Neuromodulation and female pelvic disorders

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Purpose of review

Sacral neuromodulation is a Food and Drug administration approved therapy for the treatment of refractory overactive bladder, urinary retention, and fecal incontinence. The objective of this manuscript is to review the recent literature regarding clinical outcome data and current management strategies for sacral neuromodulation.

Recent findings

There have been significant advances in therapy techniques as well as long-term data supporting this therapy for both urinary and fecal incontinence. These include the InSite trial and the long-term follow-up of the fecal incontinence registry trial. In addition, the development of surgical techniques to reduce infection, improvements in programmability of the implantable pulse generator, as well as deciding on best stimulation parameters will be discussed. Finally, introduction of a new animal model to test a chronically implanted lead and stimulator in a large animal model opens the door to many future studies.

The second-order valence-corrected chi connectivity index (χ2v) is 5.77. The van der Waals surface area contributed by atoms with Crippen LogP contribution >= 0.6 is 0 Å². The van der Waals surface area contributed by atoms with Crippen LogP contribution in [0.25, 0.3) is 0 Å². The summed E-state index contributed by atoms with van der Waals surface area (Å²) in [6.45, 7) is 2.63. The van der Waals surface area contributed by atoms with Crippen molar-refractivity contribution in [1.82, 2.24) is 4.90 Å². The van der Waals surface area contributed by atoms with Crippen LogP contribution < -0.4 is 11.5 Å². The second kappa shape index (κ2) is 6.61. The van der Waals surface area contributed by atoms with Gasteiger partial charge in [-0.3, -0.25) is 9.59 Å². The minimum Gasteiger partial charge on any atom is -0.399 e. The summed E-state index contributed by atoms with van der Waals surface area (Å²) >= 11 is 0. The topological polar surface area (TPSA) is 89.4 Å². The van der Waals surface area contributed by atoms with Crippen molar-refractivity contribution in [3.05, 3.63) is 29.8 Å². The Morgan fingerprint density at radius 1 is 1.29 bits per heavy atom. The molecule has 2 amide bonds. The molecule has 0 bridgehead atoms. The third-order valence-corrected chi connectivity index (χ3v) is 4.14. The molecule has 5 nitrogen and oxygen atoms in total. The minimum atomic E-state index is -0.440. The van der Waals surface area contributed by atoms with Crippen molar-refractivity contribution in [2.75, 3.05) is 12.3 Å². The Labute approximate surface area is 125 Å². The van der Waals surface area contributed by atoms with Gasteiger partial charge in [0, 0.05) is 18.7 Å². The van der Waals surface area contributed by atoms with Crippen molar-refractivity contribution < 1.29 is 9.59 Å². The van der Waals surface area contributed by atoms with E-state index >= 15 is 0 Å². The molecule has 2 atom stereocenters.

These data help to inform us on the most recent clinical outcomes for sacral neuromodulation, as well as recommendations for best practices for implant technique.

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